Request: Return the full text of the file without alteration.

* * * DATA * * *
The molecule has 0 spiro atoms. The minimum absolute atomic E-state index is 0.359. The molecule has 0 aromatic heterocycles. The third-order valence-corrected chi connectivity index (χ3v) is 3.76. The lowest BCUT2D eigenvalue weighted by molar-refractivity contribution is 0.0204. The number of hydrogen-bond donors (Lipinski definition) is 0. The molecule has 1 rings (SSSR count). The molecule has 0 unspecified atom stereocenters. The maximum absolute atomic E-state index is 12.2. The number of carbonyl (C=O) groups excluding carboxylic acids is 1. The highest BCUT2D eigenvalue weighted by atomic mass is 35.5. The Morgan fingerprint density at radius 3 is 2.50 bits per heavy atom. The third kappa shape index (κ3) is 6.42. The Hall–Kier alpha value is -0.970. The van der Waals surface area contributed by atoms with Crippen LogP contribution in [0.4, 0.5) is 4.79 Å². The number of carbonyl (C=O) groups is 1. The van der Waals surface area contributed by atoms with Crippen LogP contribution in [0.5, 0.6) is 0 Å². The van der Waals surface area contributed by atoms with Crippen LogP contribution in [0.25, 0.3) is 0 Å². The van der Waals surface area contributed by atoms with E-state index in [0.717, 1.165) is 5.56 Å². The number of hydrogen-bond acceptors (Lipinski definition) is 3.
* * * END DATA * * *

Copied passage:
The molecule has 0 spiro atoms. The minimum absolute atomic E-state index is 0.359. The molecule has 0 aromatic heterocycles. The third-order valence-corrected chi connectivity index (χ3v) is 3.76. The lowest BCUT2D eigenvalue weighted by molar-refractivity contribution is 0.0204. The number of hydrogen-bond donors (Lipinski definition) is 0. The molecule has 1 rings (SSSR count). The molecule has 0 unspecified atom stereocenters. The maximum absolute atomic E-state index is 12.2. The number of carbonyl (C=O) groups excluding carboxylic acids is 1. The highest BCUT2D eigenvalue weighted by atomic mass is 35.5. The Morgan fingerprint density at radius 3 is 2.50 bits per heavy atom. The third kappa shape index (κ3) is 6.42. The Hall–Kier alpha value is -0.970. The van der Waals surface area contributed by atoms with Crippen LogP contribution in [0.4, 0.5) is 4.79 Å². The number of carbonyl (C=O) groups is 1. The van der Waals surface area contributed by atoms with Crippen LogP contribution in [0.5, 0.6) is 0 Å². The van der Waals surface area contributed by atoms with Crippen LogP contribution in [0.25, 0.3) is 0 Å². The van der Waals surface area contributed by atoms with E-state index in [0.717, 1.165) is 5.56 Å². The number of hydrogen-bond acceptors (Lipinski definition) is 3.